Harold and the Purple Crayon

Pepper's Ghost Coordinator

In 2017, the Center for Puppetry Arts decided to adapt the classic children’s books series, Harold and the Purple Crayon, into a live puppet show. In the series, the main character, a little boy named Harold, imagines and draws creations that come to life. This premise led to a uniquely challenging problem. How would Harold draw the images in full view of the audience in a realistic manner?    

After extensive research and brainstorming, I discovered the classic optical illusion invented by a magician in the mid-19th century, famously used by Disney in its Haunted Mansion attraction called the Pepper’s Ghost technique. Re-imagined with modern materials and technologies, the illusion could be used to overcome the challenge of drawing in mid-air. During the year and a half the show was in research and development, I came up with all of the technical solutions needed to bring this trick to life. My solid grasp of the mechanics of the trick allowed us to accurately predict where the imagery would land on stage, which was essential for pulling off the desired look for the show.

The Pepper’s Ghost effect is an optical illusion that creates a ghostly image by using a transparent reflective material, like glass, placed at a 45 degree angle to reflect the image of a hidden object or person onto a stage. For our effect, we replaced the unpractical material, glass, with a thin reflective foil stretched and suspended from a truss. We then placed a video screen on the stage floor beneath the foil. To generate the image, we used two projectors at the top of the truss to project an edge-blended image down onto the screen. That image is then reflected off of the foil creating the illusion that the video animations were directly interacting with the puppet on stage.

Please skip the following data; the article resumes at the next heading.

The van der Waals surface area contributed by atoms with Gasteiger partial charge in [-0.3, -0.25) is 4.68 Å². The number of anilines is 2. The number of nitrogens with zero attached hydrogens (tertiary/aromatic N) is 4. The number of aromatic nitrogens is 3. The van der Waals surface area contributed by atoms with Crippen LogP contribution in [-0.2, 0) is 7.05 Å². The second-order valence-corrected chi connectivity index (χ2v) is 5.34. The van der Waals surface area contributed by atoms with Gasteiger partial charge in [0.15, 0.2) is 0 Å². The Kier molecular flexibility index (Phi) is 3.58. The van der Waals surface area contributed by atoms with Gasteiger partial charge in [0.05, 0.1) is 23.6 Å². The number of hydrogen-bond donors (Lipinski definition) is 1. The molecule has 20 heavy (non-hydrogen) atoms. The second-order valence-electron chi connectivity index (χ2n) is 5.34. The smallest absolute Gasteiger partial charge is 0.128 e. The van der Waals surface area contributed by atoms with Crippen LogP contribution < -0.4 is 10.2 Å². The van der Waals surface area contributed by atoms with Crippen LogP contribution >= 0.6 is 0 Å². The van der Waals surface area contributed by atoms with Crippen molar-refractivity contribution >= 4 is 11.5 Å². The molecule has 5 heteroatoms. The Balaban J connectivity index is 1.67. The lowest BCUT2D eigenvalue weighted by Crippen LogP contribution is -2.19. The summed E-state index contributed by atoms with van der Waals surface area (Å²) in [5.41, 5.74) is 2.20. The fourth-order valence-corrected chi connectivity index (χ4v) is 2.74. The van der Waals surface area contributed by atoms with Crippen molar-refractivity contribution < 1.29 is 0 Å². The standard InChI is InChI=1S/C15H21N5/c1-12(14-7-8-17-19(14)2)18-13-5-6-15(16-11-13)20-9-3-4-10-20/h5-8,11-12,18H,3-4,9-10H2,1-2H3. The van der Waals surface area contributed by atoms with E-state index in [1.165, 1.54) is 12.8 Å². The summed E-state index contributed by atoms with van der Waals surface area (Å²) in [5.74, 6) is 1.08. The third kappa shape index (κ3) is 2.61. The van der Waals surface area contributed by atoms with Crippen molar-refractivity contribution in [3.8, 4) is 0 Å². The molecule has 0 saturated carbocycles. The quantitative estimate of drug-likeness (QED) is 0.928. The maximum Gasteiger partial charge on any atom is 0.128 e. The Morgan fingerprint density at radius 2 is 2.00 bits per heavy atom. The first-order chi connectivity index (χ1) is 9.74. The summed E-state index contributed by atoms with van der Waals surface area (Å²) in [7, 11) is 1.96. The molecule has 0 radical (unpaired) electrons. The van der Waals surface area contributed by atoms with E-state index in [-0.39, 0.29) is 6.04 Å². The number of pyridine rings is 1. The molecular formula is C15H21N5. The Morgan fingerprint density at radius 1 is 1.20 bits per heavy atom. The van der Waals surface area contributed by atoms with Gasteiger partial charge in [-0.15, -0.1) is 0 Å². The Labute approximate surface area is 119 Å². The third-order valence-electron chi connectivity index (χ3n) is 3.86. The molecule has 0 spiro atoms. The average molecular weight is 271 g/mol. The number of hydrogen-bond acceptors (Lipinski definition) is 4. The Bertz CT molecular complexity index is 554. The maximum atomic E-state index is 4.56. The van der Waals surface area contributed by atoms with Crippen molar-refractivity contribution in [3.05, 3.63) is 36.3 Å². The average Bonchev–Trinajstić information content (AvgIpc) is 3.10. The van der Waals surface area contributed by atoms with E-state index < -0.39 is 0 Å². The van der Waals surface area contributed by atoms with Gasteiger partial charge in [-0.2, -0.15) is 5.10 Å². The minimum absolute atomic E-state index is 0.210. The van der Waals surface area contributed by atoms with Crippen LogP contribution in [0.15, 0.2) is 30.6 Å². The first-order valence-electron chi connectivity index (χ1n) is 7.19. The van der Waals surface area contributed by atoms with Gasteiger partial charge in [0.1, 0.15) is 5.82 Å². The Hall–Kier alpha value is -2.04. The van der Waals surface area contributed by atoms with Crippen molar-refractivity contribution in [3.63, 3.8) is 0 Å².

The live puppeteers of the main character Harold interacted directly with the ghostly animation, or they would if they could see the animation. To solve this challenge, a third projector on the floor behind the foil projected a camera feed up to a video screen whose reflection allowed the puppeteers to see from the audience’s perspective and thereby see where they were going.

During the 8 week run of Harold and the Purple Crayon, the Center for Puppetry Arts received praise regarding the magic of both the show and the use of the Pepper’s Ghost technique. Nearly 20,000 audience members came to experience the show first-hand and it was well received by critics. Edward McNally of Atlanta’s Creative Loafing wrote, “The entire effect is wonderful, whimsical, liberating, and genuinely comforting.” Susan Angeline of Arts ATL wrote, “The lighting and projections create so much dimension that they trick the eye into thinking you’re seeing a film instead of a live show…[and] has resulted in a show that patrons of all ages can appreciate for its quality and production value.”

Effect in Action
Final Result